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Is elliptic curve point multiplication semantically secure? I'd like to know if there are some sets of elliptic curve parameters (e.g. NIST curves) that are proved to be semantically secure or that are not disproved.

By "elliptic curve point multiplication is semantically secure", I mean the following:

Suppose an elliptic curve over a finite field $\mathbb{F}_p$ where $p$ is a prime number. The equation is $y^2 = x^3 + ax + b$. $G$ is a base point and it generates all the points $E = \{G, 2G, ..., (q-1)G, \mathcal{O}\}$ in the curve. Here $q$ is prime and it is the order of the curve. We have the following cryptosystem:

  • The encryption of a point $P$ ($P \ne \mathcal{O}$) is $sP$ where $s$ is a random secret key and $1 \le s < q$.
  • The decryption of a point $Q$ is $s^{-1}Q$ where $ss^{-1} \equiv 1 \mod q$

Suppose there is a set of $n$ distinct points $\{P_1, P_2, ..., P_n\}$ and their encryptions $\{Q_1, Q_2, ..., Q_n\}$ with a secret key $s$. The orders are not necessarily the same, i.e. $Q_1$ might or might not be the encryption of $P_1$. If it is infeasible to determine which encryption belongs to which point better than random guessing, then this cryptosystem is semantically secure.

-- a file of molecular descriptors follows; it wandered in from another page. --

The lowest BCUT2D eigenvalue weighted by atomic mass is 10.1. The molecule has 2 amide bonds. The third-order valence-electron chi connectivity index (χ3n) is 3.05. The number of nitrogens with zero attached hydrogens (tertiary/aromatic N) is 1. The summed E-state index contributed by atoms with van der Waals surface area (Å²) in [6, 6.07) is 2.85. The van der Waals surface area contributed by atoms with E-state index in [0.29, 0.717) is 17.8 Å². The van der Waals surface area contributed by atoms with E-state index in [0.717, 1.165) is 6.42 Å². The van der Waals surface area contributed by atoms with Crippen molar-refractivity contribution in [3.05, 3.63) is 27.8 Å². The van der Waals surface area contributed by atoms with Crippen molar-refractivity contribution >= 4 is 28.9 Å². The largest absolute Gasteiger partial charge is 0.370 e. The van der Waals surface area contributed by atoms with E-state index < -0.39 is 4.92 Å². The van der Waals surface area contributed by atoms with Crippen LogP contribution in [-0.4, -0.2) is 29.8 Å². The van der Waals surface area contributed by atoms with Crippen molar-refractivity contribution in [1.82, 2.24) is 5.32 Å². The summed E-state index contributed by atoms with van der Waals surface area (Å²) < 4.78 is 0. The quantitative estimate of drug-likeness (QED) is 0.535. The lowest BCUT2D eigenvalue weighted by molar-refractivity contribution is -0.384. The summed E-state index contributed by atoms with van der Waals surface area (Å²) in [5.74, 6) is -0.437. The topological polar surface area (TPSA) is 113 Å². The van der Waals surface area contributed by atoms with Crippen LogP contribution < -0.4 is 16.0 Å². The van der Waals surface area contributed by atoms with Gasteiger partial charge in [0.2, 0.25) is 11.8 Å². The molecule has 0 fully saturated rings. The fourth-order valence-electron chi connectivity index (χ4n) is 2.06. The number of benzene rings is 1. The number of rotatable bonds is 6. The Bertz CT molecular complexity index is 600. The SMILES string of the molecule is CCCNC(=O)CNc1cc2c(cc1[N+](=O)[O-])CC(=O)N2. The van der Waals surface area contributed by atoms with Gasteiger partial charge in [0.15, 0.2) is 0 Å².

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If an attacker can choose the points $P_i$, than this system is not semantically secure. For example, they may choose $P_2=2P_1$, and the corresponding encryption $Q_2$ would be equal to $2Q_1$.

If the points are chosen at random, this system is semantically secure if decisional Diffie-Hellman assumption holds for the curve. This assumption is presumed to hold for elliptic curves typically used in cryptography, unless the curve is chosen to have a bilinear pairing.

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  • $\begingroup$ Thanks! The points are indeed chosen randomly. It seemed to me that this looked like semantically secure but I had no proof to back up. Your mention of DDH will be helpful. But it is distinguishing $(g^a, g^b, g^{ab})$ and $(g^a, g^b, g^c)$ in the original DDH, and my problem is finding which is which between $(g^a, g^b)$ and $(g^{as}, g^{bs})$. Are these two problems equivalent? I can see that solving my problem leads to solving the DDH, but I'm not sure how the opposite can be true. $\endgroup$ – C. Lee Sep 22 '14 at 3:23
  • $\begingroup$ If you set $h=g^a$, you see that you can't even distinguish $(h,h^{b/a},h^s,h^{(b/a)s})$ from four random points, which means you also can't determine if the last two points are swapped. $\endgroup$ – abacabadabacaba Sep 22 '14 at 3:29

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